An undergraduate who donated blood was jailed for 15 weeks and fined $10,000 yesterday for lying in a health assessment questionnaire that he filled out beforehand.
The 23-year-old, who cannot be named because of a gag order, pleaded guilty to donating blood at the Bloodbank@Dhoby Ghaut in Orchard Road on Dec 19, 2012 and falsely declaring that he had not had sex with another man.
The defendant had been having a sexual relationship with a male partner since 2010 and also had sex with a male stranger sometime in December 2011.
The blood he donated was found to be infected with the human immunodeficiency virus, commonly known as HIV.
District Judge Lim Keng Yeow said this was an offence from which the offender "had so little to gain, but through which innocent people might have so much to lose".
"Innocent persons who have to depend on donated blood should never be put in danger by what is administered to them," he said.
"They and their families should never even be put in fear that the blood they receive could cause them grave harm rather than do them good."
Defence counsel Christine Sekhon had asked for a short detention order (SDO) to be imposed on the young offender to minimise the stigma, and disruption to his studies.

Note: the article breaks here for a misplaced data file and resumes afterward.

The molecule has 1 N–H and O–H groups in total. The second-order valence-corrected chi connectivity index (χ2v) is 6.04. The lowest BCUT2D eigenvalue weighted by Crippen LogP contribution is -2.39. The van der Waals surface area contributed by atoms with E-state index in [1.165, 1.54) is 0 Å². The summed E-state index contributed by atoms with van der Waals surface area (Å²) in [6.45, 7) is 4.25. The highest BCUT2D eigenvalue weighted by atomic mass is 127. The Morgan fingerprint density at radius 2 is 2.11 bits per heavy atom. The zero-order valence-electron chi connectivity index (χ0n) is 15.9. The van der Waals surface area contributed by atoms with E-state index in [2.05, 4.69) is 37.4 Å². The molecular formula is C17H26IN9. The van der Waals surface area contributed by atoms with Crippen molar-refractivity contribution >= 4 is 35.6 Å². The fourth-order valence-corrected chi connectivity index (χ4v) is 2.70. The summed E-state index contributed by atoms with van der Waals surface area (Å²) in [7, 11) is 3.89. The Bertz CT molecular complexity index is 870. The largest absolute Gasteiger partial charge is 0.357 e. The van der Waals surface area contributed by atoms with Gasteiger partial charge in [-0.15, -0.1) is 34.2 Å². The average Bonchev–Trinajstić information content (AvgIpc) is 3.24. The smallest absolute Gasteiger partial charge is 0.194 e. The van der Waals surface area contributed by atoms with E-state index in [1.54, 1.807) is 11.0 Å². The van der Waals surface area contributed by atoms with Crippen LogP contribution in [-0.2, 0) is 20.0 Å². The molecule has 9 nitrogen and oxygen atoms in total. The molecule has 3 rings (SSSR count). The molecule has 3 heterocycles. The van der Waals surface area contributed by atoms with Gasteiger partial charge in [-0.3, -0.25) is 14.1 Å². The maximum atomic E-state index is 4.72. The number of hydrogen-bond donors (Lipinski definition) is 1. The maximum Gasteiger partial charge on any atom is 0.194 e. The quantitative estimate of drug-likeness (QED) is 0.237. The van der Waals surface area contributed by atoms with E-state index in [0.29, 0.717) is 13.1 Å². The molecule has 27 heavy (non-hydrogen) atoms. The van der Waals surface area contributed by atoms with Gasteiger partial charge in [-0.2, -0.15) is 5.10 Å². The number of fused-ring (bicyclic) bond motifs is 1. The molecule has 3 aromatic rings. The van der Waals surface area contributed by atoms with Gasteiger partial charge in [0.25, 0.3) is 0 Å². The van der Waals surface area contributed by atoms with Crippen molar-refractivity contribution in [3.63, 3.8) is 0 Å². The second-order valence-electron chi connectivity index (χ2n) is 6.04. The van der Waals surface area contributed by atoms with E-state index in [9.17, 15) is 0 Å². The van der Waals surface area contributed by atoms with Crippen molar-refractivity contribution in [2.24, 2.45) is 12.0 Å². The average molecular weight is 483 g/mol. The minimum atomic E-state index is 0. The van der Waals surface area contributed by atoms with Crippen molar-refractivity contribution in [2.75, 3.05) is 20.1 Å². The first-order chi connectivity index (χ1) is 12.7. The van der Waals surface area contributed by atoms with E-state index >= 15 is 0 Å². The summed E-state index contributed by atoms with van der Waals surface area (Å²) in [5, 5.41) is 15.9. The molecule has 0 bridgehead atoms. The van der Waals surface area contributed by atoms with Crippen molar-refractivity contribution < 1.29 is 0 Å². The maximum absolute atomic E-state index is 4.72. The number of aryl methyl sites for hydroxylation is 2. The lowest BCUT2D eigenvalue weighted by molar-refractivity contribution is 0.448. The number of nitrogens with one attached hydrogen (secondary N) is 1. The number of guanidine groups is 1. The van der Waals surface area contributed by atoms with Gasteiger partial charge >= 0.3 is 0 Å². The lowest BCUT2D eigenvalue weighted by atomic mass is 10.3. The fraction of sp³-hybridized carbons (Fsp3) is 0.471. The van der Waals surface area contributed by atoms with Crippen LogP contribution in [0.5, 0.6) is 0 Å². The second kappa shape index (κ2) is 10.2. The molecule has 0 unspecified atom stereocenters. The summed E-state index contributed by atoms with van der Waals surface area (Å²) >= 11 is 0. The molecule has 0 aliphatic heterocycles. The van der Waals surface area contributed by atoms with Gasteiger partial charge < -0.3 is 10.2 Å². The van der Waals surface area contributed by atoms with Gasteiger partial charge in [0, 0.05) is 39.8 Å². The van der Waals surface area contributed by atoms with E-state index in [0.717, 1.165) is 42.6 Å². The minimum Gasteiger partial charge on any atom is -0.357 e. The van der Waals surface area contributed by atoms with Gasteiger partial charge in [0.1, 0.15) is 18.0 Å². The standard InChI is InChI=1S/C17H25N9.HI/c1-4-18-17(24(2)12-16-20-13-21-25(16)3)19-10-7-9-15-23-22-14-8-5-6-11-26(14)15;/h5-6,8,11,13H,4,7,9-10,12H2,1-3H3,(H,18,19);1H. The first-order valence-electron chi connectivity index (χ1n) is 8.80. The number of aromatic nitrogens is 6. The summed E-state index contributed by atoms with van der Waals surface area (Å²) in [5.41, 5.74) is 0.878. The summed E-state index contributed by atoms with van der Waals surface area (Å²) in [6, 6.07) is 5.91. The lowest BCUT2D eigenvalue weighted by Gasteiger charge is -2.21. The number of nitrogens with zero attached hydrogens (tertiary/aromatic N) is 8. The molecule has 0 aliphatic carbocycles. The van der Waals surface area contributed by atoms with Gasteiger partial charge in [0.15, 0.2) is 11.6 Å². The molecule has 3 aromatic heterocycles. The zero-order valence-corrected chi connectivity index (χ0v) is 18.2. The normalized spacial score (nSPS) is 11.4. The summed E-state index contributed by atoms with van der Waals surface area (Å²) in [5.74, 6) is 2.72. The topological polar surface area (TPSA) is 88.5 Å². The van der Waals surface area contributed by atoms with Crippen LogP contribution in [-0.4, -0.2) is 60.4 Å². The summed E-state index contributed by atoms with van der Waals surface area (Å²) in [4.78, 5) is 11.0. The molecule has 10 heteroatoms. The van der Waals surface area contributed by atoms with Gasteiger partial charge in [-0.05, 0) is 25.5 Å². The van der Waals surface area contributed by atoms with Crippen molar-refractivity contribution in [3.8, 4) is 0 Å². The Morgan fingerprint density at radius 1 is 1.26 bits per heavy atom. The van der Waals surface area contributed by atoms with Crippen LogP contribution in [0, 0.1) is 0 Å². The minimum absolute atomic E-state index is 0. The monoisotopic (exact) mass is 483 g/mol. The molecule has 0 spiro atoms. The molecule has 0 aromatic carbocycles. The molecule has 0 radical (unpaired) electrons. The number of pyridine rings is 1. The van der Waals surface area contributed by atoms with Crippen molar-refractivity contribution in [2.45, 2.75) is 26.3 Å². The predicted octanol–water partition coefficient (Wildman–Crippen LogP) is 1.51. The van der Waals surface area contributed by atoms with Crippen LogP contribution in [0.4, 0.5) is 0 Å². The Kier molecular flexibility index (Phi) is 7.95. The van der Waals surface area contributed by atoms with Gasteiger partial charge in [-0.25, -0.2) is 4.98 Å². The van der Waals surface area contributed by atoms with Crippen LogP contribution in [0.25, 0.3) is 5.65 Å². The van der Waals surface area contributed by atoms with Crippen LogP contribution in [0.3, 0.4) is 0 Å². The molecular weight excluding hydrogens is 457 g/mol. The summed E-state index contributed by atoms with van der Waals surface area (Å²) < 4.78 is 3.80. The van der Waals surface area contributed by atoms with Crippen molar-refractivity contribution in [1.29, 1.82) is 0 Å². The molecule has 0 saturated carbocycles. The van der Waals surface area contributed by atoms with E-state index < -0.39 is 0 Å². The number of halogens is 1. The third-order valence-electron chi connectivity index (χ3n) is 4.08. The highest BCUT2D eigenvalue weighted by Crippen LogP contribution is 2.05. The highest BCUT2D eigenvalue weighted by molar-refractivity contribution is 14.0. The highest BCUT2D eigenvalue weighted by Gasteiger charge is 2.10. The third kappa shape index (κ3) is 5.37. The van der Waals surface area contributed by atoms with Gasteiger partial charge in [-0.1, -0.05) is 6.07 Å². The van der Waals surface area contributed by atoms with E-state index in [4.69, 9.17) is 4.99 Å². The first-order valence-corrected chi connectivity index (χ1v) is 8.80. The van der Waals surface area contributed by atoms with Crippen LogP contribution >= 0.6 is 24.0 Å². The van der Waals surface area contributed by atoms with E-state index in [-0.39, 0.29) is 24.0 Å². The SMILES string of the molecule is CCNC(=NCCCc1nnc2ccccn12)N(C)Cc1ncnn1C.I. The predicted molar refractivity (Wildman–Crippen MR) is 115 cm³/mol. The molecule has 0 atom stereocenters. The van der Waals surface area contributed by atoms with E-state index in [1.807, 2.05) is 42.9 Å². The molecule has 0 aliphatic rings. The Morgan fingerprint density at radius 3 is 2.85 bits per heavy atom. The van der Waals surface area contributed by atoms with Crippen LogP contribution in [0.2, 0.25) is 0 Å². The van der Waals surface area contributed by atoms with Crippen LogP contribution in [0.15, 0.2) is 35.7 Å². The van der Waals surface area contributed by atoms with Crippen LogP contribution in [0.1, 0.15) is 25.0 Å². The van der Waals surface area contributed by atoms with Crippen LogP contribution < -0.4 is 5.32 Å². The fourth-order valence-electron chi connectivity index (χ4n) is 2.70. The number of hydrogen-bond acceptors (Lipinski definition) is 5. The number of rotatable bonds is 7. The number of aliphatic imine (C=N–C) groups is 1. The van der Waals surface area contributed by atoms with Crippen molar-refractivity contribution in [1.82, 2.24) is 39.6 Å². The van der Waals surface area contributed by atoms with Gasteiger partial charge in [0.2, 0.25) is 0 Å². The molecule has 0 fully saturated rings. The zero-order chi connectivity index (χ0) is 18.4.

But Deputy Public Prosecutor Joshua Lim said the SDO was "entirely inappropriate" in cases of this nature where the principles of general deterrence must apply because of issues of public health and safety.
The prosecution accepted the defendant's explanation that he gave blood because two friends who were donating had asked him to join them at short notice.
DPP Lim added that the three- to four-month jail sentence and $10,000 fine he sought should not be seen as the prosecution taking a "more charitable approach" - and if a person used the blood-donation procedure for cynical purposes, such as blood testing, the prosecution would seek a significantly higher sentence.
The maximum penalty for the offence is a $20,000 fine and two years' jail.
This article was first published on May 12, 2015.
Get a copy of The Straits Times or go to straitstimes.com for more stories.